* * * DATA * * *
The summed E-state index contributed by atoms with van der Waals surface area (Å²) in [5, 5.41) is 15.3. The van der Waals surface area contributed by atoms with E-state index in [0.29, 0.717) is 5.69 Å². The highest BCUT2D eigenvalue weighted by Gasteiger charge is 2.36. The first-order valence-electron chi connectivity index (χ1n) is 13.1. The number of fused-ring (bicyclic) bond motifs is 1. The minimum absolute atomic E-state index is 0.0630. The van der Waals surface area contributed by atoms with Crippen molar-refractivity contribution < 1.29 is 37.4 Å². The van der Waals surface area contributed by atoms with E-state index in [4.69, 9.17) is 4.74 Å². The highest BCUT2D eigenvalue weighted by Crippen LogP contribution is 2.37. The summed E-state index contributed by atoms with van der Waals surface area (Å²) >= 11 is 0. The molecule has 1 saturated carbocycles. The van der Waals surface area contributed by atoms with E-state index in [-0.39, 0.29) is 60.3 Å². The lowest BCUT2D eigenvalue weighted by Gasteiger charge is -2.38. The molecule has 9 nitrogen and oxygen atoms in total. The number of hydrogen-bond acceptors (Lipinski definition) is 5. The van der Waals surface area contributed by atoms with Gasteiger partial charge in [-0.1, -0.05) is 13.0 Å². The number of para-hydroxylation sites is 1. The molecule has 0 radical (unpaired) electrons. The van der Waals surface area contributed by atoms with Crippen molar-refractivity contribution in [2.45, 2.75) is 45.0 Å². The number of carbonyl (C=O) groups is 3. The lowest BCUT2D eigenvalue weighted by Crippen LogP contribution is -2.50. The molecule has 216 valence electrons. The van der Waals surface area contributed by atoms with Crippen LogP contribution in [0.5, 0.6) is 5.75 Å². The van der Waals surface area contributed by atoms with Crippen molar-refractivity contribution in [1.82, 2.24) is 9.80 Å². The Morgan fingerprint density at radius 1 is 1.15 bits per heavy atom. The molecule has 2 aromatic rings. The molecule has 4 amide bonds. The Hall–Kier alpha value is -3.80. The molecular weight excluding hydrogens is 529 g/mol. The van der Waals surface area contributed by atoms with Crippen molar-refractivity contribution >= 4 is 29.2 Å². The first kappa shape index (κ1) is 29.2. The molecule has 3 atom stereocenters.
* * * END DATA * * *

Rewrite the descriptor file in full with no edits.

The summed E-state index contributed by atoms with van der Waals surface area (Å²) in [5, 5.41) is 15.3. The van der Waals surface area contributed by atoms with E-state index in [0.29, 0.717) is 5.69 Å². The highest BCUT2D eigenvalue weighted by Gasteiger charge is 2.36. The first-order valence-electron chi connectivity index (χ1n) is 13.1. The number of fused-ring (bicyclic) bond motifs is 1. The minimum absolute atomic E-state index is 0.0630. The van der Waals surface area contributed by atoms with Crippen molar-refractivity contribution < 1.29 is 37.4 Å². The van der Waals surface area contributed by atoms with E-state index in [4.69, 9.17) is 4.74 Å². The highest BCUT2D eigenvalue weighted by Crippen LogP contribution is 2.37. The summed E-state index contributed by atoms with van der Waals surface area (Å²) >= 11 is 0. The molecule has 1 saturated carbocycles. The van der Waals surface area contributed by atoms with E-state index in [-0.39, 0.29) is 60.3 Å². The lowest BCUT2D eigenvalue weighted by Gasteiger charge is -2.38. The molecule has 9 nitrogen and oxygen atoms in total. The number of hydrogen-bond acceptors (Lipinski definition) is 5. The van der Waals surface area contributed by atoms with Gasteiger partial charge in [-0.1, -0.05) is 13.0 Å². The number of para-hydroxylation sites is 1. The molecule has 0 radical (unpaired) electrons. The van der Waals surface area contributed by atoms with Crippen molar-refractivity contribution in [2.45, 2.75) is 45.0 Å². The number of carbonyl (C=O) groups is 3. The lowest BCUT2D eigenvalue weighted by Crippen LogP contribution is -2.50. The molecule has 216 valence electrons. The van der Waals surface area contributed by atoms with Crippen LogP contribution in [0.5, 0.6) is 5.75 Å². The van der Waals surface area contributed by atoms with Crippen molar-refractivity contribution in [1.82, 2.24) is 9.80 Å². The Morgan fingerprint density at radius 1 is 1.15 bits per heavy atom. The molecule has 2 aromatic rings. The molecule has 4 amide bonds. The Hall–Kier alpha value is -3.80. The molecular weight excluding hydrogens is 529 g/mol. The van der Waals surface area contributed by atoms with Crippen molar-refractivity contribution >= 4 is 29.2 Å². The first kappa shape index (κ1) is 29.2. The molecule has 3 atom stereocenters.